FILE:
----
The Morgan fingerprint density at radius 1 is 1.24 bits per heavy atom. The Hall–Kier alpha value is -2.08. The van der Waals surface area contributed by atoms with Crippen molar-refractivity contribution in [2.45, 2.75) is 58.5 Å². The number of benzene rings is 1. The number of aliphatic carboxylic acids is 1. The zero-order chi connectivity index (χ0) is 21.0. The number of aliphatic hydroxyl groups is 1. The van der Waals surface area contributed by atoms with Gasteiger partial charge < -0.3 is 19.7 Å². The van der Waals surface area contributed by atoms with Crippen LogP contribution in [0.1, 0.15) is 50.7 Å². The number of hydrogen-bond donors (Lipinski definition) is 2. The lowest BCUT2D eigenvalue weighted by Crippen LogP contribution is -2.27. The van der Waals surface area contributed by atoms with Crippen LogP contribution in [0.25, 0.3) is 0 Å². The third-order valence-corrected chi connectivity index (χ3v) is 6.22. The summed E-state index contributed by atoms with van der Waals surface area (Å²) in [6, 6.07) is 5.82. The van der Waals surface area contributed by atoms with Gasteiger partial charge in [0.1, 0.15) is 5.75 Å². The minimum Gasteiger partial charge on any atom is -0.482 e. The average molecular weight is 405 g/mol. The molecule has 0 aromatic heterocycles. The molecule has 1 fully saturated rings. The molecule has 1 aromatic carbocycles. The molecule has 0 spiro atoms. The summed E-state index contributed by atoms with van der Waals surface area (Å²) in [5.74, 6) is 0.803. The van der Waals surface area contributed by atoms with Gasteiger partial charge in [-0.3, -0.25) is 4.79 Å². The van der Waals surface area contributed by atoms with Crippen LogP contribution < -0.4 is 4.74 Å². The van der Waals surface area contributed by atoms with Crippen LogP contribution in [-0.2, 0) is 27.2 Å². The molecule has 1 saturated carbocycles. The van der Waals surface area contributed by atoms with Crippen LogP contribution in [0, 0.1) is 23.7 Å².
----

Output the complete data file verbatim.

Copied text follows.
The Morgan fingerprint density at radius 1 is 1.24 bits per heavy atom. The Hall–Kier alpha value is -2.08. The van der Waals surface area contributed by atoms with Crippen molar-refractivity contribution in [2.45, 2.75) is 58.5 Å². The number of benzene rings is 1. The number of aliphatic carboxylic acids is 1. The zero-order chi connectivity index (χ0) is 21.0. The number of aliphatic hydroxyl groups is 1. The van der Waals surface area contributed by atoms with Gasteiger partial charge < -0.3 is 19.7 Å². The van der Waals surface area contributed by atoms with Crippen LogP contribution in [0.1, 0.15) is 50.7 Å². The number of hydrogen-bond donors (Lipinski definition) is 2. The lowest BCUT2D eigenvalue weighted by Crippen LogP contribution is -2.27. The van der Waals surface area contributed by atoms with Crippen LogP contribution in [0.25, 0.3) is 0 Å². The third-order valence-corrected chi connectivity index (χ3v) is 6.22. The summed E-state index contributed by atoms with van der Waals surface area (Å²) in [6, 6.07) is 5.82. The van der Waals surface area contributed by atoms with Gasteiger partial charge in [0.1, 0.15) is 5.75 Å². The minimum Gasteiger partial charge on any atom is -0.482 e. The average molecular weight is 405 g/mol. The molecule has 0 aromatic heterocycles. The molecule has 1 fully saturated rings. The molecule has 1 aromatic carbocycles. The molecule has 0 spiro atoms. The summed E-state index contributed by atoms with van der Waals surface area (Å²) in [5.74, 6) is 0.803. The van der Waals surface area contributed by atoms with Gasteiger partial charge in [-0.3, -0.25) is 4.79 Å². The van der Waals surface area contributed by atoms with Crippen LogP contribution < -0.4 is 4.74 Å². The van der Waals surface area contributed by atoms with Crippen LogP contribution in [-0.2, 0) is 27.2 Å². The molecule has 1 saturated carbocycles. The van der Waals surface area contributed by atoms with Crippen LogP contribution in [0, 0.1) is 23.7 Å².